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‘Deeply distressing’ to see violent riots against citizenship bill aimed at shielding victims of persecution outside India – Modi

‘Deeply distressing’ to see violent riots against citizenship bill aimed at shielding victims of persecution outside India – Modi
The citizenship bill that would fast-track citizenship for foreign minorities in India reflects its “culture of compassion” and won’t harm any Indian, PM Modi said, as he lamented the violent riots that broke out over the issue.

A wave of riots has swept across the capital Delhi, as well as Mumbai, Hyderabad, Kolkata and other cities this week, prompting Prime Minister Narendra Modi to address the nation in a series of emotive tweets.

“Violent protests on the Citizenship Amendment Act are unfortunate and deeply distressing,” Modi wrote. While Indians do have the right for dissent and debate, “damage to public property and disturbance of normal life” won't be tolerated.

The legislation in question grants citizenship to all members of Hindu, Sikh, Buddhist, Jain, Parsi and Christian communities from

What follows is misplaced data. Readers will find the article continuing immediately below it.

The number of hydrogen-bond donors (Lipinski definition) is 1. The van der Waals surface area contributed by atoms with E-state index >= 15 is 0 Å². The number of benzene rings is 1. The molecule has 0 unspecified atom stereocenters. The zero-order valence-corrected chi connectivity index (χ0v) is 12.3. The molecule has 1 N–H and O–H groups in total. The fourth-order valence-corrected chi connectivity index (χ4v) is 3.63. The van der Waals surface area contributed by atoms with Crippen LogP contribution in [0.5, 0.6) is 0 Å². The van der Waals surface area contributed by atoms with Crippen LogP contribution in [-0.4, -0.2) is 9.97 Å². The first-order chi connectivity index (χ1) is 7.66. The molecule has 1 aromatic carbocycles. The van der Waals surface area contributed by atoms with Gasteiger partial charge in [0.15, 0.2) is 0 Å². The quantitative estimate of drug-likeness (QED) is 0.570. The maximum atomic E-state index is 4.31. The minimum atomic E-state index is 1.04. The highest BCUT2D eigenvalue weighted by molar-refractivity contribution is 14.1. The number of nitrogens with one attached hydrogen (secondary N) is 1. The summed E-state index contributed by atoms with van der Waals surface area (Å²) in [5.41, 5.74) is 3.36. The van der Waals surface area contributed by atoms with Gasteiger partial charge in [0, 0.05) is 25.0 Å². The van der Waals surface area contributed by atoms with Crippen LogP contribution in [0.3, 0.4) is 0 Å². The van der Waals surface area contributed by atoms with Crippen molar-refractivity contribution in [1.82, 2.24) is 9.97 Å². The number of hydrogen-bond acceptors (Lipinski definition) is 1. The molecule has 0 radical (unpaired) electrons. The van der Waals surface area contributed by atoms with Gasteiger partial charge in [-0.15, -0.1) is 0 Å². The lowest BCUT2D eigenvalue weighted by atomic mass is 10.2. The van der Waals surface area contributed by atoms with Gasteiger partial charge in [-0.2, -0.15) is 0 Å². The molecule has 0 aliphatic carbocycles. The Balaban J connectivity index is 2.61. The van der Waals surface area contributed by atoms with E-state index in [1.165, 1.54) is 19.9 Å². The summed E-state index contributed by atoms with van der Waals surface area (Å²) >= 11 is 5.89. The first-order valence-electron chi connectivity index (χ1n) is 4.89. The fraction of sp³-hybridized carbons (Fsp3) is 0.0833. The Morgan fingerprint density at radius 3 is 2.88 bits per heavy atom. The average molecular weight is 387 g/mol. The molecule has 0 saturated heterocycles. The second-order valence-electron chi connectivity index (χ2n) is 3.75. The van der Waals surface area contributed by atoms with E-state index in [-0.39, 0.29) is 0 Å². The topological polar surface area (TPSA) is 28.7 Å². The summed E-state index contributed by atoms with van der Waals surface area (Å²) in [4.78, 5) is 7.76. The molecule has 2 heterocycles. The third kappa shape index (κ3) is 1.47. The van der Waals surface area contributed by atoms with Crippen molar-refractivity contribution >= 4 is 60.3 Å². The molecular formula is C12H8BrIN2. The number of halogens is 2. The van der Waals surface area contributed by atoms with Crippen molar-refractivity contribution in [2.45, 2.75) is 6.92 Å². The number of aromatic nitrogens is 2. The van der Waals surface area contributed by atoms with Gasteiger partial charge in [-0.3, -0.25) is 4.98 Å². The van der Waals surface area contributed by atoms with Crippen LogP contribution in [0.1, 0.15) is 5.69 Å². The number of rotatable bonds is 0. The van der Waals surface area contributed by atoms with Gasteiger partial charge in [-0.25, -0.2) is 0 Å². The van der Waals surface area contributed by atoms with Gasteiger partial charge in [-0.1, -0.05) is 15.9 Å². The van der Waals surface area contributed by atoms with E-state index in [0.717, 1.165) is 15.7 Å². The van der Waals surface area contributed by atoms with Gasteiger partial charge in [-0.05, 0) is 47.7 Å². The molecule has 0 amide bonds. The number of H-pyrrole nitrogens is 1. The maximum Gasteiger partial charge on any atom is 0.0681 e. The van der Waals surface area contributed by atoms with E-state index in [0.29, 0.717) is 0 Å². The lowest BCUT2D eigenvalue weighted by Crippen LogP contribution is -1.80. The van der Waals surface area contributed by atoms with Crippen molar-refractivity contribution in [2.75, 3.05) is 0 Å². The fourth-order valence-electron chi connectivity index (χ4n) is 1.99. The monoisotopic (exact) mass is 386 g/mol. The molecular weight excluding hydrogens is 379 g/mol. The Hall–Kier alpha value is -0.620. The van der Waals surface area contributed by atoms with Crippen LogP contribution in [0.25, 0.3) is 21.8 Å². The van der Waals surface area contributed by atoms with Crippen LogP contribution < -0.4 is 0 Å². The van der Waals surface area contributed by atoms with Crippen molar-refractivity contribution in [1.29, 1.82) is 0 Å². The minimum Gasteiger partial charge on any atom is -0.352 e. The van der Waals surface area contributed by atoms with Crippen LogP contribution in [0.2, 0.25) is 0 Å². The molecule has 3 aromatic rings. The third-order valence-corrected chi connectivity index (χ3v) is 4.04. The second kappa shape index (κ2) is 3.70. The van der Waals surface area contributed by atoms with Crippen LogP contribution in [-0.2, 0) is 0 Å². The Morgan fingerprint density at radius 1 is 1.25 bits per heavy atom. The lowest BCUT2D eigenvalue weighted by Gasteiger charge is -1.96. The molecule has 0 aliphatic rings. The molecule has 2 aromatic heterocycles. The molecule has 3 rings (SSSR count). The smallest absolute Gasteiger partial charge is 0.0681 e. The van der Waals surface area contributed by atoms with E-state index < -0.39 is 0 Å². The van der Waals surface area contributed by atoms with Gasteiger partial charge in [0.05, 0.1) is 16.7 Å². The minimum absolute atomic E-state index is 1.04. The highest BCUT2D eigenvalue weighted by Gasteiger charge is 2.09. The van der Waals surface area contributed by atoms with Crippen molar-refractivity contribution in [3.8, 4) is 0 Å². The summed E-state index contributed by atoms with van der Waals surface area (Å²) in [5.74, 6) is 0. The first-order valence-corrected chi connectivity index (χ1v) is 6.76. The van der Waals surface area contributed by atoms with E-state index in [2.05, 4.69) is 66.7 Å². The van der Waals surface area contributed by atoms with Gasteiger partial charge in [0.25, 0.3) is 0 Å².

neighboring countries, but rules out Muslims in the six designated religious groups – a fact that has angered Islamic congregations across India.

Now, Modi is trying to calm down tempers and has denied any religious bias.

I want to unequivocally assure my fellow Indians that CAA does not affect any citizen of India of any religion. No Indian has anything to worry [about] regarding this Act. This Act is only for those who have faced years of persecution outside and have no other place to go except India.

The Act, already signed into law by India’s president, received “overwhelming support from a large number of political parties and MPs,” the prime minister reminded citizens, and is not as divisive as critics may think, Modi offered. To him, it illustrates “India’s centuries-old culture of acceptance, harmony, compassion and brotherhood.”

The protests, in which several people have lost their lives, erupted on Thursday in the northern tea-growing state of Assam, before spilling over to other parts of the country. On Sunday, several buses were set on fire by demonstrators in Delhi, as were a number of railway stations in West Bengal; police had to use tear gas and batons to disperse the crowds.

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